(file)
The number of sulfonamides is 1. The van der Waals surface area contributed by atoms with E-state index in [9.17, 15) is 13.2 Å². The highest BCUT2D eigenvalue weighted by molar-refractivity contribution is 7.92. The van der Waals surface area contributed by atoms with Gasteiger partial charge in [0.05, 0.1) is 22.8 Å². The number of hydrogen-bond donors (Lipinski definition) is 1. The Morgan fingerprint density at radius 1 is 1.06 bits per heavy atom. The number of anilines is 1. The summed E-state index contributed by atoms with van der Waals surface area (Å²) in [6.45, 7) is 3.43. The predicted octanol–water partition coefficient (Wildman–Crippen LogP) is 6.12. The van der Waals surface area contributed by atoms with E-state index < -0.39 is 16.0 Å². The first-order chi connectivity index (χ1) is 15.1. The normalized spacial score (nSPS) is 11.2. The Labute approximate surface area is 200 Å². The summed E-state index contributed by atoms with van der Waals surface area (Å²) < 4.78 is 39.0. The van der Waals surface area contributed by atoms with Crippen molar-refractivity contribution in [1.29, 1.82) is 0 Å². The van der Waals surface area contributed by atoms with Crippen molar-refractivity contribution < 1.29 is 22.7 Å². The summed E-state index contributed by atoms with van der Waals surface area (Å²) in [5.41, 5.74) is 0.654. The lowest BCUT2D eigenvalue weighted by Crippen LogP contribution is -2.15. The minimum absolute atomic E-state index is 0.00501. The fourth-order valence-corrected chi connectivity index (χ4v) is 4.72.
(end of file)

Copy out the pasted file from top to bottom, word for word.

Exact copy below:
The number of sulfonamides is 1. The van der Waals surface area contributed by atoms with E-state index in [9.17, 15) is 13.2 Å². The highest BCUT2D eigenvalue weighted by molar-refractivity contribution is 7.92. The van der Waals surface area contributed by atoms with Gasteiger partial charge in [0.05, 0.1) is 22.8 Å². The number of hydrogen-bond donors (Lipinski definition) is 1. The Morgan fingerprint density at radius 1 is 1.06 bits per heavy atom. The number of anilines is 1. The summed E-state index contributed by atoms with van der Waals surface area (Å²) in [6.45, 7) is 3.43. The predicted octanol–water partition coefficient (Wildman–Crippen LogP) is 6.12. The van der Waals surface area contributed by atoms with E-state index < -0.39 is 16.0 Å². The first-order chi connectivity index (χ1) is 15.1. The normalized spacial score (nSPS) is 11.2. The Labute approximate surface area is 200 Å². The summed E-state index contributed by atoms with van der Waals surface area (Å²) < 4.78 is 39.0. The van der Waals surface area contributed by atoms with Crippen molar-refractivity contribution in [1.29, 1.82) is 0 Å². The van der Waals surface area contributed by atoms with Crippen molar-refractivity contribution < 1.29 is 22.7 Å². The summed E-state index contributed by atoms with van der Waals surface area (Å²) in [5.41, 5.74) is 0.654. The lowest BCUT2D eigenvalue weighted by Crippen LogP contribution is -2.15. The minimum absolute atomic E-state index is 0.00501. The fourth-order valence-corrected chi connectivity index (χ4v) is 4.72.